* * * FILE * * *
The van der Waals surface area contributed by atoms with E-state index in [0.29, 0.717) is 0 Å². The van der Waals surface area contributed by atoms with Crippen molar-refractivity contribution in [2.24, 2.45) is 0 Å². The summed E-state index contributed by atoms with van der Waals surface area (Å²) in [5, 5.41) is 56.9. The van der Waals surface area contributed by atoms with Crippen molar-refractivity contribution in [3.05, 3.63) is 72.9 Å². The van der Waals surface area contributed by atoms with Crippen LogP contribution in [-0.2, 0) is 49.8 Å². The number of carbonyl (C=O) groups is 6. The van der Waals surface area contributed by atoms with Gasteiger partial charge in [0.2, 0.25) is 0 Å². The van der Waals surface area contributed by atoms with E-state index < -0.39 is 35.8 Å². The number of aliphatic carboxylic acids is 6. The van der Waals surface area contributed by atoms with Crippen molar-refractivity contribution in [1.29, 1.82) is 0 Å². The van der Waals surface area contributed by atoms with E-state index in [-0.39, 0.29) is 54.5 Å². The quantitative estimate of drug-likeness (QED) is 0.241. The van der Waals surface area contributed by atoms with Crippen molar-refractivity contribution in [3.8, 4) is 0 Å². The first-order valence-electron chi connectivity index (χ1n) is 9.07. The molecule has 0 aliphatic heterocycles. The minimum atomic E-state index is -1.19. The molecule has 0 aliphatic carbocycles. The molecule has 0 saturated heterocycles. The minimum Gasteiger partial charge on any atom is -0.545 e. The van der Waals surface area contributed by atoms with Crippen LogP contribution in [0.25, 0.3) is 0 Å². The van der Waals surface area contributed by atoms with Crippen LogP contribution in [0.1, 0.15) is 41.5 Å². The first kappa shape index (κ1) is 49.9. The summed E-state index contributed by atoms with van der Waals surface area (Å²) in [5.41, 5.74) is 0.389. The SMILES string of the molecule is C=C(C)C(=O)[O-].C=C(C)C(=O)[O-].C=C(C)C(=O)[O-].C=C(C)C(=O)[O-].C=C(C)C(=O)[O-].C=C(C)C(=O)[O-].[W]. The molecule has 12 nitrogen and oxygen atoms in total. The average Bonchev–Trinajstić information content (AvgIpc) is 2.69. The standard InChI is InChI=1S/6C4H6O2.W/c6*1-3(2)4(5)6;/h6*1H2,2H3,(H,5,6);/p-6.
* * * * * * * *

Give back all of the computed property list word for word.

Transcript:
The van der Waals surface area contributed by atoms with E-state index in [0.29, 0.717) is 0 Å². The van der Waals surface area contributed by atoms with Crippen molar-refractivity contribution in [2.24, 2.45) is 0 Å². The summed E-state index contributed by atoms with van der Waals surface area (Å²) in [5, 5.41) is 56.9. The van der Waals surface area contributed by atoms with Crippen molar-refractivity contribution in [3.05, 3.63) is 72.9 Å². The van der Waals surface area contributed by atoms with Crippen LogP contribution in [-0.2, 0) is 49.8 Å². The number of carbonyl (C=O) groups is 6. The van der Waals surface area contributed by atoms with Gasteiger partial charge in [0.2, 0.25) is 0 Å². The van der Waals surface area contributed by atoms with E-state index < -0.39 is 35.8 Å². The number of aliphatic carboxylic acids is 6. The van der Waals surface area contributed by atoms with Crippen molar-refractivity contribution in [1.29, 1.82) is 0 Å². The van der Waals surface area contributed by atoms with E-state index in [-0.39, 0.29) is 54.5 Å². The quantitative estimate of drug-likeness (QED) is 0.241. The van der Waals surface area contributed by atoms with Crippen molar-refractivity contribution in [3.8, 4) is 0 Å². The first-order valence-electron chi connectivity index (χ1n) is 9.07. The molecule has 0 aliphatic heterocycles. The minimum atomic E-state index is -1.19. The molecule has 0 aliphatic carbocycles. The molecule has 0 saturated heterocycles. The minimum Gasteiger partial charge on any atom is -0.545 e. The van der Waals surface area contributed by atoms with Crippen LogP contribution in [0.25, 0.3) is 0 Å². The van der Waals surface area contributed by atoms with Crippen LogP contribution in [0.1, 0.15) is 41.5 Å². The first kappa shape index (κ1) is 49.9. The summed E-state index contributed by atoms with van der Waals surface area (Å²) in [5.41, 5.74) is 0.389. The SMILES string of the molecule is C=C(C)C(=O)[O-].C=C(C)C(=O)[O-].C=C(C)C(=O)[O-].C=C(C)C(=O)[O-].C=C(C)C(=O)[O-].C=C(C)C(=O)[O-].[W]. The molecule has 12 nitrogen and oxygen atoms in total. The average Bonchev–Trinajstić information content (AvgIpc) is 2.69. The standard InChI is InChI=1S/6C4H6O2.W/c6*1-3(2)4(5)6;/h6*1H2,2H3,(H,5,6);/p-6.